Hi, i would appreciate help with this. I need to find a nice evergreen for indoors, it would be right in front of a unit that has a little lobby that is cold in the winter . So we cannot put a tropic plant there, and it has a bit of sun in the morning, but it is mostly shady. I once planted the evergreen from home depot, but it died, i think because it had no sun. I read on your website that evergreen can grow in shade, where can I find shady evergreen??? Thank you in advance
I really wanna find this plant, a little evergreen bush or small tree, but the plants they sell in stores only those that has full sun on the label.
Hello, thank you for reaching out to the Toronto Master Gardeners for help in your search for your indoor plant.
You have sent us quite a challenge. When looking for an indoor plant like the one you require, it being an evergreen, (or having functioning leaves year-round), we would typically look to tropical plants, meaning those that cannot tolerate winter conditions. Some can tolerate low light conditions but would require warmish temperatures and more importantly some humidity to counteract the dry winter air. Most of us think of conifers as evergreens, pines, spruces, cedars etc. These cannot be grown as indoor plants as they need a winter dormancy and some either direct or filtered daylight. There are a couple of exceptions that might work for you: One is Norfolk Island Pine Araucaria heterophulla. This is a true conifer (with needles). It can grow up to 6’ indoors and is happy with temperatures as low at 10c . In fact, it does not like to be too warm. Temperatures over 25c without high humidity will cause needles or even branches to drop. It does like to be kept moist, so water plentifully but never allow the soil to stay soggy or have the pot to stand in water. It is fine without direct light but does need bright light. If you place it in a corner, you will have to turn it regularly to ensure all sides get a bit of light. Another possibility would be a Japanese Yew Podocarpus. In the right conditions this can grow up to 8’ and is often used as a foyer plant. It too is a true conifer but has long slender thin needles that resemble thin leaves and has a graceful delicate look. One disadvantage of a Podocarpus is that it has fast growing roots, meaning you will have to re-pot yearly into a pot one size larger. It too can take temperatures as low as 10c and does well in bright not necessarily direct light. It doesn’t need quite as much watering as the Norfolk Island Pine so water thoroughly but allow the top half inch of soil to dry before re-watering.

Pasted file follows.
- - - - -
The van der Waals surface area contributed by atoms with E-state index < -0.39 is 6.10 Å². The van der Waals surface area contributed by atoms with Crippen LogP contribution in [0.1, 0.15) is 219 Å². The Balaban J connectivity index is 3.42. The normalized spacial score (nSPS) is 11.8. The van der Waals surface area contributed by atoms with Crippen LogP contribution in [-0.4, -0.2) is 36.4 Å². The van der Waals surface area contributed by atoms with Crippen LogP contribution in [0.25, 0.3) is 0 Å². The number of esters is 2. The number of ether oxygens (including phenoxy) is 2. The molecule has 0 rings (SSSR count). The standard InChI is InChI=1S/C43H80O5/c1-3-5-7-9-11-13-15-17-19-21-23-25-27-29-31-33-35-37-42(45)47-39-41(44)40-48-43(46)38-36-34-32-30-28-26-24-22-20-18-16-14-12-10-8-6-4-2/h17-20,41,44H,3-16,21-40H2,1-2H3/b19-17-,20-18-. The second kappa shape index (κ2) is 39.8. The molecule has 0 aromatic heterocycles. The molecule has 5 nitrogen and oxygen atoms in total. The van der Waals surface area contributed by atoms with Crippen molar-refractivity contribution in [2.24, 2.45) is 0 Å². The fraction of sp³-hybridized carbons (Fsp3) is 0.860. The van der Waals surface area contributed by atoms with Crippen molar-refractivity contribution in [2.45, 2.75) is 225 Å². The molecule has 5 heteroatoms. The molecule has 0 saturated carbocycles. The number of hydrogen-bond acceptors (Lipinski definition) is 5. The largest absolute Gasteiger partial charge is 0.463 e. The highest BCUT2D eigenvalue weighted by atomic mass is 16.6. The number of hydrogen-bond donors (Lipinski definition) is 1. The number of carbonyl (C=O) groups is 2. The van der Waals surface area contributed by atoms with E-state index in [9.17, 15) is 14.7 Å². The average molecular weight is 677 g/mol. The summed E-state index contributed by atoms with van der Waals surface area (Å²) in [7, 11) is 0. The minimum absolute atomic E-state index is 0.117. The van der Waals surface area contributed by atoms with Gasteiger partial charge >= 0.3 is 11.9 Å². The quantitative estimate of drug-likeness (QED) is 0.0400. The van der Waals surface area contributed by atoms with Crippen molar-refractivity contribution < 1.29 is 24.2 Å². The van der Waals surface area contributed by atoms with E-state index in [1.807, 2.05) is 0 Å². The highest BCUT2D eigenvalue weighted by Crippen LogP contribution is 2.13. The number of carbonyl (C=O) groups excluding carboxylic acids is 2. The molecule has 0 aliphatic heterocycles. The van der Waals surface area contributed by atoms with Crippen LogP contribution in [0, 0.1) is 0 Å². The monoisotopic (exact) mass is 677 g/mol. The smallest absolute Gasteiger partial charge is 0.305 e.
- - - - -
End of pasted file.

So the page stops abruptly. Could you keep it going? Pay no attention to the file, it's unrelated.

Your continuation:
Both of these plants need a standard liquid fertilizer applied bi-weekly during the active growing period (spring and summer). These plants both need a period of dormancy (fall and winter). During this time, cut back on watering and eliminate fertilizer.
I am including a link to growing plants indoors, I hope it is some help to you. Good luck, I hope you find the right plant for your spot.